August 10


Doughnut economics is something we all need a bite of

By Mark Roberts

August 10, 2020

economy, people and planet, sustainability

A tasty way to look after our planet and people!

I’m sure Kate Raworth and her team working to make the Doughnut Economy a real thing are probably fed up of the obvious puns, especially when what they are proposing is key to the future of the human race and our relationship with the planet and each other.

The principles of Doughnut Economics

  1. Change the goal
  2. Tell a new story
  3. Nurture human nature
  4. Get savvy with systems
  5. Design to distribute
  6. Create to regenerate

Change the goal

At the moment countries put their GDP (Gross Domestic Product) first and don’t measure things like, how happy their people are or how much it costs the planet in order to achieve that GDP.

It’s problematic at best and at worst it’s a clear indicator why there is so much inequality in the world. The rich are getting richer and the poor are getting poorer. How can this be a sign that a country is doing well?

What if we changed the goal?

There are alternatives, did you know that there is a ‘Happy Planet Index’? Here in the UK, we rank just 34th out of 140 countries. The US? 108th! Some of the biggest, wealthiest countries in the world and they are measurably unhappier than lots of countries where their GDP is drastically lower.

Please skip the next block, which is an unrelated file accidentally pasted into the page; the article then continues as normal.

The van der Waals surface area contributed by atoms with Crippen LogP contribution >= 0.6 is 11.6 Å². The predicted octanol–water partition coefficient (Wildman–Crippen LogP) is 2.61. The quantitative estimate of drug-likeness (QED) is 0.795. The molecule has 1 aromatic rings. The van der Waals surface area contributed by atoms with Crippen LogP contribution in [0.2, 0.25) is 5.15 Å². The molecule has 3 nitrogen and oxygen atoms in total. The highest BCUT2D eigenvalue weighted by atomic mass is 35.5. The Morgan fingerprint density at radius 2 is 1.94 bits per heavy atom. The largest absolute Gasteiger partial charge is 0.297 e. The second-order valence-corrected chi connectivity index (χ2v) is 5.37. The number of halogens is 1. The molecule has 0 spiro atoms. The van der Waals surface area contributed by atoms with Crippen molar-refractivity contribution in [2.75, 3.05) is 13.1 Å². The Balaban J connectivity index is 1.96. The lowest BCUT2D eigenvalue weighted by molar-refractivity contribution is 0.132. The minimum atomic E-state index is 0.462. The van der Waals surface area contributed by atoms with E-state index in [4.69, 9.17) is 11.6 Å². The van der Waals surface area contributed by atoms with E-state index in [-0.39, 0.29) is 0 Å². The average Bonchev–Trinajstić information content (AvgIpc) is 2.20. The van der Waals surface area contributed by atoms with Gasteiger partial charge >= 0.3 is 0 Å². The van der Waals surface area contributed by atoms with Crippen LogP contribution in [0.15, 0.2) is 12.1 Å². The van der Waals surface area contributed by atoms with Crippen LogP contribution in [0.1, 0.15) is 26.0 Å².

Costa Rica tops the Happy Planet Index. It’s not perfect at all and there are many things to improve, particularly around the income inequality but it terms of life expectancy and wellbeing, Cost Rica is the place to be.

GDP measurement in itself has lots of problems with countries knowing that’s what counts, propping up their GDP favourable activities and ignoring things that don’t have the impact they are looking for.

In order to bring balance to our planet and serve the most vulnerable in society we need to find a better way of measuring what’s important.

Tell a new story

Our current system is set up around a story of neoliberalism as told by a small group of economists in 1947. From the 1980s this was given an international cast of actors and we were told:

  • The market is efficient so give it free rein
  • The state is incompetent so don’t let it meddle
  • Free trade is win-win so open your borders
  • The commons are tragic so sell them off
  • There is no such thing as society
  • The household is domestic so leave it to the women

Post global financial crash with a climate emergency declared it doesn’t feel that this really fits anymore? You can argue whether it was ever effective or not in another space but the world has changed a lot and we need a new story.

Nurture human nature

Economics students have looked upon the rational consumer for decades and studies show that the more time a student spends researching this model the more self centred they become.

Human nature is the opposite. We are social, community based species that are hard wired for empathy and community. Our wants and need evolve as our values do and rather than being on top of nature we are connected and harmonious with it.

The question we are left with is how can we change our global economy that leaves the human out of the equation and turn to a more localised economy that focuses on an individuals place within it.

We have started to see some of those changes with local produce becoming ever more popular. This has led to more people asking where their others items are coming from and this is a great step to understanding some of the challenges with a global supply chain.

Get savvy with systems